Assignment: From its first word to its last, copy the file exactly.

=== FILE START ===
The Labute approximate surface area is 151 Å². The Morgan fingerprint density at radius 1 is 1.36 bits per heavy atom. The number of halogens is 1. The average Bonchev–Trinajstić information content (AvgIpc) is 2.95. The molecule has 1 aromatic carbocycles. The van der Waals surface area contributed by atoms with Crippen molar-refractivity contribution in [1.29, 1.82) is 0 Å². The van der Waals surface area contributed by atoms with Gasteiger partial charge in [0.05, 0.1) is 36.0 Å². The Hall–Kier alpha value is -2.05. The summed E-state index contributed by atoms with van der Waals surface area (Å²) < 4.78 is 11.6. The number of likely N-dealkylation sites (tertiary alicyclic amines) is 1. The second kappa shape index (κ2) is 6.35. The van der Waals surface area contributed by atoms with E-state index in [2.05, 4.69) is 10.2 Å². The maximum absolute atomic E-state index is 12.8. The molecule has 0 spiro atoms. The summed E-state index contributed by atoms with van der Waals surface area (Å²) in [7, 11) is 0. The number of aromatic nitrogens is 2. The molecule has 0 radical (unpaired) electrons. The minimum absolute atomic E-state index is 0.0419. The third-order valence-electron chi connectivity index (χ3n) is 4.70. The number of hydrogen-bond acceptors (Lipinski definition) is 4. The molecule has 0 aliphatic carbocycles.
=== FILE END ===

The Labute approximate surface area is 151 Å². The Morgan fingerprint density at radius 1 is 1.36 bits per heavy atom. The number of halogens is 1. The average Bonchev–Trinajstić information content (AvgIpc) is 2.95. The molecule has 1 aromatic carbocycles. The van der Waals surface area contributed by atoms with Crippen molar-refractivity contribution in [1.29, 1.82) is 0 Å². The van der Waals surface area contributed by atoms with Gasteiger partial charge in [0.05, 0.1) is 36.0 Å². The Hall–Kier alpha value is -2.05. The summed E-state index contributed by atoms with van der Waals surface area (Å²) < 4.78 is 11.6. The number of likely N-dealkylation sites (tertiary alicyclic amines) is 1. The second kappa shape index (κ2) is 6.35. The van der Waals surface area contributed by atoms with E-state index in [2.05, 4.69) is 10.2 Å². The maximum absolute atomic E-state index is 12.8. The molecule has 0 spiro atoms. The summed E-state index contributed by atoms with van der Waals surface area (Å²) in [7, 11) is 0. The number of aromatic nitrogens is 2. The molecule has 0 radical (unpaired) electrons. The minimum absolute atomic E-state index is 0.0419. The third-order valence-electron chi connectivity index (χ3n) is 4.70. The number of hydrogen-bond acceptors (Lipinski definition) is 4. The molecule has 0 aliphatic carbocycles.